How to address conversational skills in speech therapy is a very hot topic that we address in our ASHA CEU course: Considerations for Autism for Speech-Language Pathology. Based on my work (SLP, ABA therapist, autism specialist), here are the skills I address (in order) when working with students/clients with autism (toddler-age through adulthood).
1. Joint Attention
The foundation of conversational skills is joint attention. So, I make sure to address this first. Often, people talk about lack of eye contact. For me, it’s not just the eye contact. It’s knowing that other individuals have thoughts that are independent of the client/student perspective, and eye contact is means to show what/who people are thinking about with their eye gaze. I play games (Eye on the Prize and Walk with Me) to increase joint attention.
2. Make it Visual
Oftentimes, our students/clients with autism learn visually. So, for me, if it’s not shown visually, the skill addressed will not improve. I break down the skills into what the unexpected behavior “looks like” and “sounds like”. I do this by drawing out the unexpected behavior. I use thinking bubbles and conversational bubbles to convey the outcomes. Then, I draw out the expected outcomes.
This is our opportunity to talk about what the skill “looks like” and “sounds like.” Here is an example of addressing greetings. In this case, the student did not say “hi” to me. Then, we talked about what it looked like to use appropriate greetings. Notice the talking bubbles to explicitly show what should be stated.
To really develop conversational skills in speech therapy, I break it down into multiple skills. Here are some of the skills I address to work on with the overall goal of conversation:
- Thinking with others with your eyes
- Initiating with comment or question
- Friend files (thinking about the topics that would be of interest to the communication partner)
- Making comments of appropriate topic
- Making comments of appropriate length
- Asking questions
- Concluding a conversation
Here is a visual of how we worked on “comments and questions.”
At the start of every session, I always start by checking in with my students/clients by asking “What’s up?” This is their time to tell me a brief synopsis of something that happened in their day. Here, I draw out the whole conversation. Then, we go back and determine if the comments were expected or unexpected. I use a red marker (to show unexpected conversational behaviors) or green marker (to show expected conversational behaviors) when needed.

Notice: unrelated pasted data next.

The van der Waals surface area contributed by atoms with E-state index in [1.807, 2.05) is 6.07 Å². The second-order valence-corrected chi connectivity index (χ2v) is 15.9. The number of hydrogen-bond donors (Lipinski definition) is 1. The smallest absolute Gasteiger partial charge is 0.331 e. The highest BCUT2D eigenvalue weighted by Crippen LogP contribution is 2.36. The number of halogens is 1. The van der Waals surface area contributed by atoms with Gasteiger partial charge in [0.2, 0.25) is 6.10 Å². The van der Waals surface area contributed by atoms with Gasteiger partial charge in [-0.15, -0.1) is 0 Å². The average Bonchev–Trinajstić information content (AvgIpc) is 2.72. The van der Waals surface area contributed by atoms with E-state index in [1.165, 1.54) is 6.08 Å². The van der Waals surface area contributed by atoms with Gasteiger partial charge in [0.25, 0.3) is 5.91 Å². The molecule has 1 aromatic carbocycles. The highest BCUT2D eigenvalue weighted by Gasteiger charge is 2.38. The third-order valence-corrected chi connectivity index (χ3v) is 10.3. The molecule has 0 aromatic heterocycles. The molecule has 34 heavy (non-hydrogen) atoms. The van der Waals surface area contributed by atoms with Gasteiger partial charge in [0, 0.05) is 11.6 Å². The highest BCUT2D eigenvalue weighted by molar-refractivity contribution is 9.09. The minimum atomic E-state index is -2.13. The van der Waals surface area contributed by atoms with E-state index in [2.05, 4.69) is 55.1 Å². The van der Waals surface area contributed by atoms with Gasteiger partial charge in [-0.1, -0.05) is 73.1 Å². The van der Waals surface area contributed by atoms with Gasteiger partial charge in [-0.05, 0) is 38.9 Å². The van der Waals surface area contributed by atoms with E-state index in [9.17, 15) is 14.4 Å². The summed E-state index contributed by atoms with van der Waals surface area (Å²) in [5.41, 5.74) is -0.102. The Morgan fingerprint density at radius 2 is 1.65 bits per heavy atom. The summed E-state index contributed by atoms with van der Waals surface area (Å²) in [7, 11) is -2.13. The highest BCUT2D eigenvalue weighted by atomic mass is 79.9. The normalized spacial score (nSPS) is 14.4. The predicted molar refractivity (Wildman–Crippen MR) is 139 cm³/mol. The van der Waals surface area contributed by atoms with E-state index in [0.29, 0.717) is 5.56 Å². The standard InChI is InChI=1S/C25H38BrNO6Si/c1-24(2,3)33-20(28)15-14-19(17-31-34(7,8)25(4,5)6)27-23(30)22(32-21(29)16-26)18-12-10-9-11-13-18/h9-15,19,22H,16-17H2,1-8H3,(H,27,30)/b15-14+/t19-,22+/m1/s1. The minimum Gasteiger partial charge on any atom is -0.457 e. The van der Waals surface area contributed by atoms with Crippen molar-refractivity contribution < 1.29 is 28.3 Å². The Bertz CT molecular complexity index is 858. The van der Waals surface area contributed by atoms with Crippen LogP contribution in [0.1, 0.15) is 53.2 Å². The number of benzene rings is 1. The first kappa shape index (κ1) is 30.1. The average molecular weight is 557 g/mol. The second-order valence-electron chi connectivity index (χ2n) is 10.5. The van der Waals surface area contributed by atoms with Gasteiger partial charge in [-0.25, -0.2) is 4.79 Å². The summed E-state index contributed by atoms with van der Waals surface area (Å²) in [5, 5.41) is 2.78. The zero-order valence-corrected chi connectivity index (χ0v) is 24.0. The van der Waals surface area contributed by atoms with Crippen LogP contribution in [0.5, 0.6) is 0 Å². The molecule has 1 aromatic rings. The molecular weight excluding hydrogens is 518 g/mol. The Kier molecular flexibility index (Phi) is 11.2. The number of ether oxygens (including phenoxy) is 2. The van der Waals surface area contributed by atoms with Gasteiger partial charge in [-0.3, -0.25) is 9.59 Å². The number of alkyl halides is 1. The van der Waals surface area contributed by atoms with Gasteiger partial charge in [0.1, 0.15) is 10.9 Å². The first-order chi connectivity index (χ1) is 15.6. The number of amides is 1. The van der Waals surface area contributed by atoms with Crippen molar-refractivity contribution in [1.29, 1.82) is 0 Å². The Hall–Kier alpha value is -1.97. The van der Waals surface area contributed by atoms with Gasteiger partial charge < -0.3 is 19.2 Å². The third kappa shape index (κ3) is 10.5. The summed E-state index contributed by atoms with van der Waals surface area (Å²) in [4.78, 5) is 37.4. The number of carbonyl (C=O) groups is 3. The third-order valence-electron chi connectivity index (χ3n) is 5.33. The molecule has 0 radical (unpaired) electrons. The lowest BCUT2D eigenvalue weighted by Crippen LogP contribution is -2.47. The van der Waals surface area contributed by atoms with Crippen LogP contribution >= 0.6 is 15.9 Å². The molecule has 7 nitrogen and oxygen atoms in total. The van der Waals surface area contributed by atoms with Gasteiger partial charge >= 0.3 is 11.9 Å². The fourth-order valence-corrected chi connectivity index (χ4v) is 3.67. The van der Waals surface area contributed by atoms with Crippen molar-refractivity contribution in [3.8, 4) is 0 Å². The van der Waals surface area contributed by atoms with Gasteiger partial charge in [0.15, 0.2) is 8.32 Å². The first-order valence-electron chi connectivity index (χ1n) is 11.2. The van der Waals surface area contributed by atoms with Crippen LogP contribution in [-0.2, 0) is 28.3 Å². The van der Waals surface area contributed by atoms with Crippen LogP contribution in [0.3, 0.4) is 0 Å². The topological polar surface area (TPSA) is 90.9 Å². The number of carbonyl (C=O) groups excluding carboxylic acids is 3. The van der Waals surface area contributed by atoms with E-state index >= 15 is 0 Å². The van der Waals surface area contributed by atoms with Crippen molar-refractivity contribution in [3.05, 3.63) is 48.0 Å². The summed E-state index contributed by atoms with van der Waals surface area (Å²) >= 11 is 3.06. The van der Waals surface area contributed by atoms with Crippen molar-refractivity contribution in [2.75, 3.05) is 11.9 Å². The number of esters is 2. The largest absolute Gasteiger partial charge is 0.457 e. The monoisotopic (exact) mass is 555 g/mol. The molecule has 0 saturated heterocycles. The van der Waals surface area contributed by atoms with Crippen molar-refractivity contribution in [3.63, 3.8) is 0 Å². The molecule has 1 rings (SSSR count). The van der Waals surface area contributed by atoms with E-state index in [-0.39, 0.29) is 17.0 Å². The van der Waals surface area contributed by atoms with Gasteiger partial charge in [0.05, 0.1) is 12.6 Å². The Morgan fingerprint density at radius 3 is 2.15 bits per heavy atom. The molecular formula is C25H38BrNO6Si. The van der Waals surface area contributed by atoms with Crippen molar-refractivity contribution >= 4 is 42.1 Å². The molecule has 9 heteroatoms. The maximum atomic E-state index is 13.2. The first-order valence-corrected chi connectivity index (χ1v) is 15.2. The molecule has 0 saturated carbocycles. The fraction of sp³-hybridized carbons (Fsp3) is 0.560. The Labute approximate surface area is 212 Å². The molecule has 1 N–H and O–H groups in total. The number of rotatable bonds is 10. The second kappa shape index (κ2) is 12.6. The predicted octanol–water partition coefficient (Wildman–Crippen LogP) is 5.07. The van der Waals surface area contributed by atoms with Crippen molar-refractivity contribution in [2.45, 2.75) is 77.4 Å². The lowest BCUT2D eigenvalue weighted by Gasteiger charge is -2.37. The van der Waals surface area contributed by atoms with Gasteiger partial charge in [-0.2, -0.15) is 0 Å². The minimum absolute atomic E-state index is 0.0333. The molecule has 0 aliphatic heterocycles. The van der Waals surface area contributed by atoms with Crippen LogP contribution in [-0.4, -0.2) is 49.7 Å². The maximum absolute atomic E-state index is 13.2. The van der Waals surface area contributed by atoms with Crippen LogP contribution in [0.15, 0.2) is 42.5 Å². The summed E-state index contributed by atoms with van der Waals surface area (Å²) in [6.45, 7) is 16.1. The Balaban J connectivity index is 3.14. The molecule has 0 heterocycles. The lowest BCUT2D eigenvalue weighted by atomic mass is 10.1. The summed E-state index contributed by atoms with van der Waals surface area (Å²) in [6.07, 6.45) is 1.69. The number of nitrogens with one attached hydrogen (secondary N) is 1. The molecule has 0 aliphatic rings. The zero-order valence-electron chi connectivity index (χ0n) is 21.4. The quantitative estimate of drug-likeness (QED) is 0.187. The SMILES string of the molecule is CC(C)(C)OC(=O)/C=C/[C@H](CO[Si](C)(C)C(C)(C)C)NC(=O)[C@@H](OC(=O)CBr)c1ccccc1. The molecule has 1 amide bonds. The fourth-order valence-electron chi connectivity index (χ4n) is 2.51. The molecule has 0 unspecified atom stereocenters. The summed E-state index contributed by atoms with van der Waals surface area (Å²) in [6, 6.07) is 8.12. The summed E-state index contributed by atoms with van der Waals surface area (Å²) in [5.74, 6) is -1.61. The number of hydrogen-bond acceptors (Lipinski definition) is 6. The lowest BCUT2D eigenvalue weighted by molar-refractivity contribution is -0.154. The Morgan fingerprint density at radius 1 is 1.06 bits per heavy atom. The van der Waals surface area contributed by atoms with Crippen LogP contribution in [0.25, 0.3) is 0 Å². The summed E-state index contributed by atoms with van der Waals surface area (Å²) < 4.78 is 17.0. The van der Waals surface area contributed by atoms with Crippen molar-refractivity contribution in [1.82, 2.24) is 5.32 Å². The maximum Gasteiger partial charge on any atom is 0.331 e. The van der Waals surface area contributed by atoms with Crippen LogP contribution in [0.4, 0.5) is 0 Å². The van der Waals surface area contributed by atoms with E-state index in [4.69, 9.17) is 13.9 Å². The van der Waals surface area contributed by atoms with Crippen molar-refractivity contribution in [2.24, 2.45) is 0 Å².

3. Practice Conversational Skills in Speech Therapy
Once we draw out the unexpected and expected skills, we practice the expected conversational skills in speech therapy. So, let’s say you’re working on commenting on topic, you could practice be bringing up topics, and the student needs to respond on topic. For fun, I’ll pull topics out of my rainbow bag or a hat!
Additionally, for the practice, it’s important to reach out to the family and teachers to let them know what skill you’re working on. If they can also address the same content in class or at home, it yields some meaningful generalization. For me, I like to use a spiral notebook for each of the visual lessons.
Over time, we fill pages and pages with social skills lessons. And the notebook is always in the student’s backpack. I talk to the teacher and parent so that they know that it’s in there. They know the exact skill we are working on, and they get to see what it looks like. Overtime, we have pages and pages of skills. The best is when the student/client starts to pull out the notebook, go to the skill that he needs to work on and independently demonstrates the skill!
4. Literacy-Based Considerations
As you know, we use literacy-based interventions often. For my students needing social skills, I continue to use books. It’s an opportunity to address many social/pragmatic functions: determining feelings, drawing conclusions, etc.
When tackling conversational skills, I like using graphic novels. These are books that closely resemble Sunday comics. There are often thinking bubbles and definitely talking bubbles. On the flip side, I also introduce literacy-based content to students/clients with autism by drawing out the content. The visual representation of the content appears to support comprehension of the material.